Important regions for gymnastic climbing in Europe above all include the South of France, where the world-renowned Buoux, Verdon, and other regions are located, while in Germany they include the Frankenjura area, for example. There are many other worthy gymnastic mountaineering regions in practically every larger European country. Multi-pitch rock routes secured for gymnastic climbing in the mountains include the Alpine foothills, whether in Austria, Germany, Switzerland or Italy.
In addition to the concept, the rating system under which mountaineering is conducted has a great influence on the manner in which mountaineering is carried out. Usually three levels are identified – recreational, performance, and peak. The recreational level involves leisure time activity; that is, merely for sport recreation. The performance level assumes goal-oriented training. The peak level requires extreme sport performance, whether in high altitude mountains, rock climbing, or international competitions on artificial climbing walls.
The absolute majority of mountaineers partake in mountaineering at the recreational level. The traditional concept of mountaineering at the recreational level is a sport activity with elements of romanticism and a desire to return to unblemished nature. Under the gymnastic concept of mountaineering at the recreational level this mostly consists of fun through movement and ski sport in well-secured rocks or artificial climbing walls.
The recreational level using the traditional concept – romantic adventure in unblemished nature.
The recreational level using the gymnastic concept – fitness in the sun and fresh air.
1. What are the main components of tactical campaigns?
2. Tell us about the tactics of sports tourism;
3. Tell about ropes and components used in tourism;
1. Tourism Principles and Practice.5th Edition John Fletcher, Alan Fyall, David Gilbert, Stephen Wanhill Jun 2013
2. Introduction to Hospitality: Pearson New International Edition 06th Edition John Walker Aug 2013
3. Thinking through Tourism By Julie ScottBerg, 2010
4. The Business of Tourism 9th Edition Chris Holloway, Claire Humphreys Jun 2012
5. Research Methods for Leisure and Tourism 4th Edition A.J. Veal Mar 2011
6. Essentials of Tourism Chris Cooper Sep 2011
7. Research Methods for Arts and Event Management A.J. Veal, Christine Burton Aug 2014
№ 12 Organizing skiing tours
Aim:.Explain students how to organize skiing tours
Key words: skiing tours, travel destination
Determine the skiing ability of all members who intend to form a part of the group. You need to know the skill level of the least experienced member of your group. This person determines how hard you can push everyone and the type of terrain and length of the skiing trip that you can propose. As with a hike, the slowest and least capable person determines the group's entire pace and if there is a skier incapable of skiing certain terrain, this can become a liability if not accounted for at the outset. Determining basic expertise level will ensure that the trip is safe and enjoyable for all.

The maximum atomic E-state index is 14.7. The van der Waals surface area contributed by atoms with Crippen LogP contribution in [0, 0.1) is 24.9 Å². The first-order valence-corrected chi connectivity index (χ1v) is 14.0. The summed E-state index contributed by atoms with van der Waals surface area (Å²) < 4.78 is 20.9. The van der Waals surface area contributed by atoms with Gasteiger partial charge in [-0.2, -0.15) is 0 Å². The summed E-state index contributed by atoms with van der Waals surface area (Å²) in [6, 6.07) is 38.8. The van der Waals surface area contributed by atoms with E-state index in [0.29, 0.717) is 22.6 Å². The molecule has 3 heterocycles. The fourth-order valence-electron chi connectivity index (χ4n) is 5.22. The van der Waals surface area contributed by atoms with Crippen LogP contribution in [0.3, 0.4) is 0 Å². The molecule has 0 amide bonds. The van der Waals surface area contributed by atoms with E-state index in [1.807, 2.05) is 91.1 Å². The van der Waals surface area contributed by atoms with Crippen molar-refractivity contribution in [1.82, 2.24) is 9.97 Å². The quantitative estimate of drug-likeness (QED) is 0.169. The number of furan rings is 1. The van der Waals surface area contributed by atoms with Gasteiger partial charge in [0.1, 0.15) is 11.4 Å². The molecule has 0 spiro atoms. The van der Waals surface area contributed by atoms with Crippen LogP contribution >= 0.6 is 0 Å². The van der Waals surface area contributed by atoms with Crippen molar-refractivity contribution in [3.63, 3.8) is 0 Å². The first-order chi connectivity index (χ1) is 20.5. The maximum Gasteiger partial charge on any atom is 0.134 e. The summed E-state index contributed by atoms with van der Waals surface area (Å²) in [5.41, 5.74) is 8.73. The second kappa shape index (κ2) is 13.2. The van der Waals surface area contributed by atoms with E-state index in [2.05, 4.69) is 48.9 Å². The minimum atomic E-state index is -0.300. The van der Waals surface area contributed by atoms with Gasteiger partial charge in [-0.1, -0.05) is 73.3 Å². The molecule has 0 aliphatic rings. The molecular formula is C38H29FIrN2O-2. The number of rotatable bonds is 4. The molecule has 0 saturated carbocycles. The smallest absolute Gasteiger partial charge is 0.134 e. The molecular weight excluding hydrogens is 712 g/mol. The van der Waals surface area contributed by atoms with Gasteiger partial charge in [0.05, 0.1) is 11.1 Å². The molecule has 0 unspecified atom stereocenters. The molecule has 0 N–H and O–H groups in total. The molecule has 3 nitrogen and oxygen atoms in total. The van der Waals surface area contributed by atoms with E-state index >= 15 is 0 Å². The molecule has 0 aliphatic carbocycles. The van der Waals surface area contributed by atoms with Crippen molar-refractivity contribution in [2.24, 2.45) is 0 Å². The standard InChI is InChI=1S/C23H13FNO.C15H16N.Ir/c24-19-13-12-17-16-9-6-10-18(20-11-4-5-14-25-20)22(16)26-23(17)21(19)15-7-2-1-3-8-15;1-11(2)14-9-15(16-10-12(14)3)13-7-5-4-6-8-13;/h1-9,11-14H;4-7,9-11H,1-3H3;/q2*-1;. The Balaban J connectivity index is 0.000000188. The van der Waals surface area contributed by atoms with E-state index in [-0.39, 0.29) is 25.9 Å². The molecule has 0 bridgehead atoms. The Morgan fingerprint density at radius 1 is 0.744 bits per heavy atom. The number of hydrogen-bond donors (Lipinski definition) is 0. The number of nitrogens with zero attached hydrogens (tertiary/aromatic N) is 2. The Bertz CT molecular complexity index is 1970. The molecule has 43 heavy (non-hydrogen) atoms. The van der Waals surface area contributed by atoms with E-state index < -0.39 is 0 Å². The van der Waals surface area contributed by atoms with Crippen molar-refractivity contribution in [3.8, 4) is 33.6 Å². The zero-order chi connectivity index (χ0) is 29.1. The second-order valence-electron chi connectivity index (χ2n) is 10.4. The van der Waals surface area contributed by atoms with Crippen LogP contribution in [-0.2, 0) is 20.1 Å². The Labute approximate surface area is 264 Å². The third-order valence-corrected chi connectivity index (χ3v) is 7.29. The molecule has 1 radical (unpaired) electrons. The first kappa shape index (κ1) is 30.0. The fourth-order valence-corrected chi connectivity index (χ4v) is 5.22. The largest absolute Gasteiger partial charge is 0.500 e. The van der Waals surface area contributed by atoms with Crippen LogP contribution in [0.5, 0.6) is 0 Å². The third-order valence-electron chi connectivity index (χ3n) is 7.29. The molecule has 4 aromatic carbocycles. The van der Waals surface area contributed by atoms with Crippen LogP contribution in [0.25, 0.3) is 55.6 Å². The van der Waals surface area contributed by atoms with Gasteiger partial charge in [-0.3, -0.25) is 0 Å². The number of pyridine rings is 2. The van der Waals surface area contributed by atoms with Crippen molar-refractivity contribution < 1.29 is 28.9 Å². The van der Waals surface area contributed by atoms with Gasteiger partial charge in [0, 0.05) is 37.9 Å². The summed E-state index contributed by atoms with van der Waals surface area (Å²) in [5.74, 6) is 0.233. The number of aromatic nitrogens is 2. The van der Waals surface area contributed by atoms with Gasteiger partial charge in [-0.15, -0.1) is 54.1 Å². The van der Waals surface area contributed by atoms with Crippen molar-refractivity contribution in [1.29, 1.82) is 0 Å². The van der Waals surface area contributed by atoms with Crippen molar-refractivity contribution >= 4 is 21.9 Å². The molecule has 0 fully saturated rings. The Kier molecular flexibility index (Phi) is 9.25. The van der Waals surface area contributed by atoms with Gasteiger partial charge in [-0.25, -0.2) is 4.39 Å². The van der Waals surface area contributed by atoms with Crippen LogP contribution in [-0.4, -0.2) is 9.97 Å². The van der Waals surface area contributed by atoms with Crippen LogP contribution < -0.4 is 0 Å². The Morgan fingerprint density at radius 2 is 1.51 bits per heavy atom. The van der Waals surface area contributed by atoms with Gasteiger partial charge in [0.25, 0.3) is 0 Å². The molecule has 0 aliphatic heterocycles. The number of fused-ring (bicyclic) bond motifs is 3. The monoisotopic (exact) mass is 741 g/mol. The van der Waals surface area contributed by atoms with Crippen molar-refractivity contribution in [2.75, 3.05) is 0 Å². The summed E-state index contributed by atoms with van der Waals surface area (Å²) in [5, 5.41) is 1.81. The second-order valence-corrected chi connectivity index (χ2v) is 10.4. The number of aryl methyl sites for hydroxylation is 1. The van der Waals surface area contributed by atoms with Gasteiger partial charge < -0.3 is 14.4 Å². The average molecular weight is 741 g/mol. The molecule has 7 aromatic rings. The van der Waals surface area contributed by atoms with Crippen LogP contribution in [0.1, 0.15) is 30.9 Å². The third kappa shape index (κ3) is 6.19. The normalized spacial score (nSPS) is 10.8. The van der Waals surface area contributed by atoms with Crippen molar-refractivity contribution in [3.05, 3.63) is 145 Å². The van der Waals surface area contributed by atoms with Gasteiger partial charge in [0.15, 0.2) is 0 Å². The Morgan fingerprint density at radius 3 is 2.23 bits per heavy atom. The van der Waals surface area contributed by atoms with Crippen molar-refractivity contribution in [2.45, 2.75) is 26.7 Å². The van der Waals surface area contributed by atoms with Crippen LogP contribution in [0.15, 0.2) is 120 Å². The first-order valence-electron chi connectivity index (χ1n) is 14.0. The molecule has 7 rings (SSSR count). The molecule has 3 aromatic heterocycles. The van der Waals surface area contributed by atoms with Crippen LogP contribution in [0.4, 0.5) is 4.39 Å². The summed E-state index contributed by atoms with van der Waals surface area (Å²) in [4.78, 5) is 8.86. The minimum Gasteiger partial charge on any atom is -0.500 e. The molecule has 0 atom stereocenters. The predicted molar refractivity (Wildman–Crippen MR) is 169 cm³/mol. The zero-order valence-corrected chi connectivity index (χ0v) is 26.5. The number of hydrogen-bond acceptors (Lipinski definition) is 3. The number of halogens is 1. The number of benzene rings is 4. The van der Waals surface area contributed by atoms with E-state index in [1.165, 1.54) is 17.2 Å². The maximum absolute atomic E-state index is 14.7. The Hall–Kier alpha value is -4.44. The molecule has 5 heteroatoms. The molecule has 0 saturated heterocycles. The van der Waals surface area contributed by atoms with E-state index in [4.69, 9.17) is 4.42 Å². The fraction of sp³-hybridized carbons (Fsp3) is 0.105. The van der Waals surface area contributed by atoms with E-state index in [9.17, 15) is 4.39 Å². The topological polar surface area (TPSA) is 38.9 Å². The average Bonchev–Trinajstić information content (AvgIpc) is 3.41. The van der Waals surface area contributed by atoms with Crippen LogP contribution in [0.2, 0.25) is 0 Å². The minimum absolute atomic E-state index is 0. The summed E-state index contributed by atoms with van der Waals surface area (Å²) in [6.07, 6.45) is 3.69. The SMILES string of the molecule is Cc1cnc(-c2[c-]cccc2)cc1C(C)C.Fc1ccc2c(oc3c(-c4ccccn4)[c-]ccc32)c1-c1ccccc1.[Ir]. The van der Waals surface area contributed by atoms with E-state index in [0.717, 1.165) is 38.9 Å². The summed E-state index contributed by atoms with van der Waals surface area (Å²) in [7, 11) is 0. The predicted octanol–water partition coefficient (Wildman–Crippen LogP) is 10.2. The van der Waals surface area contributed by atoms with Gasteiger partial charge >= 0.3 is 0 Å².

It is okay to include a challenge for members willing to undertake to push themselves that bit further. However, you all need to know and recognize that this is what is intended and still make allowances for it.
Choosing the skiing location
Choose a travel destination. Be prepared to put in decent effort and time in finding an appropriate location. The location should not only match the abilities of all group members but should be a place that provides everyone with a chance to enjoy the great outdoors, learn something new and even push themselves a little.
Find an area that is picturesque, safe and affordable. Contact local outfitting companies for information regarding avalanche risks during particular times of the year. They should also be able to provide guidance as to weather trends and regional affordability.
Preparing the group
Brush up on backcountry skiing familiarity. Those who have never gone skiing in the backcountry should consider taking a community class to ensure safety. This will enable them to learn rescue actions, understand what to do when you get lost and coping with dangers such as avalanches. If you don't have access to a class, arrange a night or a few nights for learning from the more advanced members of the group. Use YouTube videos to demonstrate dangers and rescue techniques, as well as physically practicing some of these techniques.
Backcountry skiing training and safety classes are often offered at local universities and even some outdoor recreation stores. These classes can be taken for a reasonable fee, although the purchase of some safety tools may be required.
Have a safety plan in place. Be sure to leave a note with a trusted friend or family member regarding the location of the ski trip, the estimated length of the vacation and the time the participants are expected to return home. This information can be essential for rapid outdoor rescue in the event of an emergency.